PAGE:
Argument of Government of Canada "18. The cardinal rule is that a statutory provision should never be read in isolation. When sections 5 and 6 are read together and in light of their context and purpose, they provide that a person with at least ten years standing at the Barreau du Québec may be appointed a judge of the Court, regardless of whether he or she is a current member of the bar of that province." "42. A review of the legislative debates reveals that the purpose for the requirement that a person have at least ten years standing at the bar of a province is to ensure that all individuals appointed to the Court have the knowledge and practical experience necessary to discharge the functions of a judge. There is no indication in the legislative record that eligibility was contingent on present, as opposed to past, membership in a provincial bar.“ "107. There is no legal impediment to Parliament continuing to exercise its legislative authority under section 101 of the 1867 Act to prescribe conditions of appointment concerning past or present membership at the bar of a province. The declaratory provisions set out in clauses 471 and 472 of Bill C-4 –Economic Action Plan Act 2013, No. 2 are intended to clarify the conditions which have been applied since at least 1886 "
Argument of Galati 12. Section 41(d) that unanimity is required to change the "composition of the Supreme Court of Canada." This immediately raises the question of what is meant by the word "composition." 6. Ss. 5 and 6 must be read in context of "affecting" the composition of the Supreme Court and therefore any change would require 10 provinces and the Parliament to agree to a Constitutional Amendment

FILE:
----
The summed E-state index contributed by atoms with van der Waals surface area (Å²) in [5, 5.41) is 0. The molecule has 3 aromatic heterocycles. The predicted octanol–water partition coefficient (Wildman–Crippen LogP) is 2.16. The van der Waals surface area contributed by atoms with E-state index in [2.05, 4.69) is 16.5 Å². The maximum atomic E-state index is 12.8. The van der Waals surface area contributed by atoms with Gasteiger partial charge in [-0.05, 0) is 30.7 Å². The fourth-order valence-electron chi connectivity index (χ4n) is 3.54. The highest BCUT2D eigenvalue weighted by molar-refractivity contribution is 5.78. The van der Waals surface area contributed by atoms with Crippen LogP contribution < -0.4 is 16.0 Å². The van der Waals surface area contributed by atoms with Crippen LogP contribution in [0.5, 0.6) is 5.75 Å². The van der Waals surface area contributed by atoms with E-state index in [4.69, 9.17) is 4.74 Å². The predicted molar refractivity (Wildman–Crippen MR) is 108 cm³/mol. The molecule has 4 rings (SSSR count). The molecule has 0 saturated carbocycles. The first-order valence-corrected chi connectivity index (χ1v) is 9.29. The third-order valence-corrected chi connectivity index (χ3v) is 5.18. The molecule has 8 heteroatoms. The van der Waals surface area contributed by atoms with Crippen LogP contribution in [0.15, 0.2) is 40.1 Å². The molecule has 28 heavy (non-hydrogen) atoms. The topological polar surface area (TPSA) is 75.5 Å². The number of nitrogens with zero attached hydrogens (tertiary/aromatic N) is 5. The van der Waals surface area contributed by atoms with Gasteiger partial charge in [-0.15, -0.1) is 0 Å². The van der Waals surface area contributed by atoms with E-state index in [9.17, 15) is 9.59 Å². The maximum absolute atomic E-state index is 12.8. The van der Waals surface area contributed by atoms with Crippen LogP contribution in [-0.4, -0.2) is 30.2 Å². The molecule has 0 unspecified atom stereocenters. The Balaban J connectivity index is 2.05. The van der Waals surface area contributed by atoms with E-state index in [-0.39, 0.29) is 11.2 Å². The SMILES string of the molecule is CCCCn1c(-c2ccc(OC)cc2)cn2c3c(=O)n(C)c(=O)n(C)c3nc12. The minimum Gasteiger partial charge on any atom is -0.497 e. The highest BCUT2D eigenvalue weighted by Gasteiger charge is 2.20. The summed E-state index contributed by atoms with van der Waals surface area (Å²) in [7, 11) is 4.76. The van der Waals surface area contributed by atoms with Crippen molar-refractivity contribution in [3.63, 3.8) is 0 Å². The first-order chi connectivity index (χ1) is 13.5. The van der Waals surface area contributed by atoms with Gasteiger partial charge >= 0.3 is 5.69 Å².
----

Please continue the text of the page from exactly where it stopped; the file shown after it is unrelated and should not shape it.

Webcast Oral Arguments on January 15, 2014 http://scc-csc- gc.insinc.com/en/clip.php?url=c/486/1938/201 401150501wv150en,001Content- Type:%20text/html;%20charset=ISO-8859-1 http://scc-csc- gc.insinc.com/en/clip.php?url=c/486/1938/201 401150501wv150en,001Content- Type:%20text/html;%20charset=ISO-8859-1
Decision/Significance "A judge of the Federal Court of Federal Court of Appeal is ineligible for appointment to the SCC“ "The plain meaning of s. 6 has remained consistent since the original version of that provision was enacted in 1875, and it has always excluded former advocates“ "Parliament is now required to maintain the essence of what enables the Supreme Court to perform its current role. While Parliament has the authority to enact amendments necessary for the continued maintenance of the court, it cannot unilaterally modify the composition or other essential features of the court.”
Applying This Same Process to Other Issues in the News
Digitization of Photographs It depends – Copyright, Privacy legislation – Status of the University – public/private? – Policies when photos were collected/taken – Ownership of IP in photos – Risk management Refer to policies of other archives Seek legal opinion